Terese Marie Mailhot graduated from the Institute of American Indian Arts with an MFA in fiction, and received a Whiting Award for Nonfiction in 2019. Heart Berries: A Memoir was a New York Times bestseller and a finalist for the Governor General's Literary Award for Nonfiction. It was selected as best book of the year by Harper’s Bazaar, New York Public Library, Library Journal and NPR, among many other accolades.
Heart Berries is a powerful, poetic memoir of a woman's coming of age on the Seabird Island Indian Reservation in British Columbia. Having survived a profoundly dysfunctional upbringing only to find herself hospitalized and facing a dual diagnosis of Post Traumatic Stress Disorder and Bipolar II, Terese Mailhot is given a notebook and begins to write her way out of trauma. Mailhot’s unique and at times unsettling voice graphically illustrates her mental state. As she writes, she discovers her own true voice, seizes control of her story and, in so doing, re-establishes her connection to her family, to her people and to her place in the world.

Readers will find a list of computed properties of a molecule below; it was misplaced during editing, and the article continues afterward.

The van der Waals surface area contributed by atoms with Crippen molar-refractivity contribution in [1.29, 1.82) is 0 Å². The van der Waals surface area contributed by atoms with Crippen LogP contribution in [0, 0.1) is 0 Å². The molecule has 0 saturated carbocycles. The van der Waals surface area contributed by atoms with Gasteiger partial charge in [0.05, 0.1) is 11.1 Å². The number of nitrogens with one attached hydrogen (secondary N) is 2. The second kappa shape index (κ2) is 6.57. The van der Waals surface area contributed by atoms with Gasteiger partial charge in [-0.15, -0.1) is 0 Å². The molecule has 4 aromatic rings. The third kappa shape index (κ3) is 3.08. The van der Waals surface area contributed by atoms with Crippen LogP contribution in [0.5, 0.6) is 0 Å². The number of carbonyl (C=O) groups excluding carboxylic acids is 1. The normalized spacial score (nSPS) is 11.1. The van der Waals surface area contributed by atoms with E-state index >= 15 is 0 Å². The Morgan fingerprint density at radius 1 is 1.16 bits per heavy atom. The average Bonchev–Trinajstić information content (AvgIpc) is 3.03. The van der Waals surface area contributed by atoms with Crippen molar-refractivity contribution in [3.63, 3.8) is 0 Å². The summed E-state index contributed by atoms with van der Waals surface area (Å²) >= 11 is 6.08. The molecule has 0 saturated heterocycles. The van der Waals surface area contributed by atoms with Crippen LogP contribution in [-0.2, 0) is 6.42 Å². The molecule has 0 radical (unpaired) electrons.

Marilyn Dumont is of Cree and Metis ancestry. Her first collection of poetry, A Really Good Brown Girl, won the Gerald Lampert Memorial Award. Other collections include Green Girl Dreams Mountain; that tongued belonging, which won the McNally Robinson Aboriginal Book of the Year; and The Pemmican Eaters, which won the 2016 Writers Guild of Alberta Stephan G. Stephansson award.
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